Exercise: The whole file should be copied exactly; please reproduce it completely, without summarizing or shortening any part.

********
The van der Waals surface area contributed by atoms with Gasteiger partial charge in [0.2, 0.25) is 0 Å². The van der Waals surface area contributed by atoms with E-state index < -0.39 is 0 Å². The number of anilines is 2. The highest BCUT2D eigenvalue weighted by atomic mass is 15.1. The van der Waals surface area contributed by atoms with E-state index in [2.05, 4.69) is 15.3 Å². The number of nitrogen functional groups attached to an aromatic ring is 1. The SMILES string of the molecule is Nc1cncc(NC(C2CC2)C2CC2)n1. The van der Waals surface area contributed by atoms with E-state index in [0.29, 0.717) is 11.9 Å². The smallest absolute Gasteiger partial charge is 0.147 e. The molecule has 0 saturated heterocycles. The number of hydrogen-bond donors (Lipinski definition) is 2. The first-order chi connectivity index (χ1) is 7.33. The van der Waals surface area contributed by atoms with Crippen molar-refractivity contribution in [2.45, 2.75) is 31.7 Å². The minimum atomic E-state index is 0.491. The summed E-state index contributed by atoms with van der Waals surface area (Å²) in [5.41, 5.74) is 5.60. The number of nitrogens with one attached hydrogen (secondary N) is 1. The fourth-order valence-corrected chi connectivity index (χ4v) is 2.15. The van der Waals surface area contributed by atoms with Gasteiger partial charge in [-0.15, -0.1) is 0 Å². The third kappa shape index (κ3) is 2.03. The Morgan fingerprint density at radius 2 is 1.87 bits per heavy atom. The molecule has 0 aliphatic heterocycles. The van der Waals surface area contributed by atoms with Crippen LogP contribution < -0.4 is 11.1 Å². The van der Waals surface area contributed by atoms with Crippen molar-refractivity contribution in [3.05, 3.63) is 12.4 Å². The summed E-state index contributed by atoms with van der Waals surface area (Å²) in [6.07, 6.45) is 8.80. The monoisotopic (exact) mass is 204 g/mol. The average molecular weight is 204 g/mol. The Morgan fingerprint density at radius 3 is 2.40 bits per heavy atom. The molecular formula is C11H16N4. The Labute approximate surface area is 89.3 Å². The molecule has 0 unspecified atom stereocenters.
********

The van der Waals surface area contributed by atoms with Gasteiger partial charge in [0.2, 0.25) is 0 Å². The van der Waals surface area contributed by atoms with E-state index < -0.39 is 0 Å². The number of anilines is 2. The highest BCUT2D eigenvalue weighted by atomic mass is 15.1. The van der Waals surface area contributed by atoms with E-state index in [2.05, 4.69) is 15.3 Å². The number of nitrogen functional groups attached to an aromatic ring is 1. The SMILES string of the molecule is Nc1cncc(NC(C2CC2)C2CC2)n1. The van der Waals surface area contributed by atoms with E-state index in [0.29, 0.717) is 11.9 Å². The smallest absolute Gasteiger partial charge is 0.147 e. The molecule has 0 saturated heterocycles. The number of hydrogen-bond donors (Lipinski definition) is 2. The first-order chi connectivity index (χ1) is 7.33. The van der Waals surface area contributed by atoms with Crippen molar-refractivity contribution in [2.45, 2.75) is 31.7 Å². The minimum atomic E-state index is 0.491. The summed E-state index contributed by atoms with van der Waals surface area (Å²) in [5.41, 5.74) is 5.60. The number of nitrogens with one attached hydrogen (secondary N) is 1. The fourth-order valence-corrected chi connectivity index (χ4v) is 2.15. The van der Waals surface area contributed by atoms with Gasteiger partial charge in [-0.15, -0.1) is 0 Å². The third kappa shape index (κ3) is 2.03. The Morgan fingerprint density at radius 2 is 1.87 bits per heavy atom. The molecule has 0 aliphatic heterocycles. The van der Waals surface area contributed by atoms with Crippen LogP contribution < -0.4 is 11.1 Å². The van der Waals surface area contributed by atoms with Crippen molar-refractivity contribution in [3.05, 3.63) is 12.4 Å². The summed E-state index contributed by atoms with van der Waals surface area (Å²) in [6.07, 6.45) is 8.80. The monoisotopic (exact) mass is 204 g/mol. The average molecular weight is 204 g/mol. The Morgan fingerprint density at radius 3 is 2.40 bits per heavy atom. The molecular formula is C11H16N4. The Labute approximate surface area is 89.3 Å². The molecule has 0 unspecified atom stereocenters.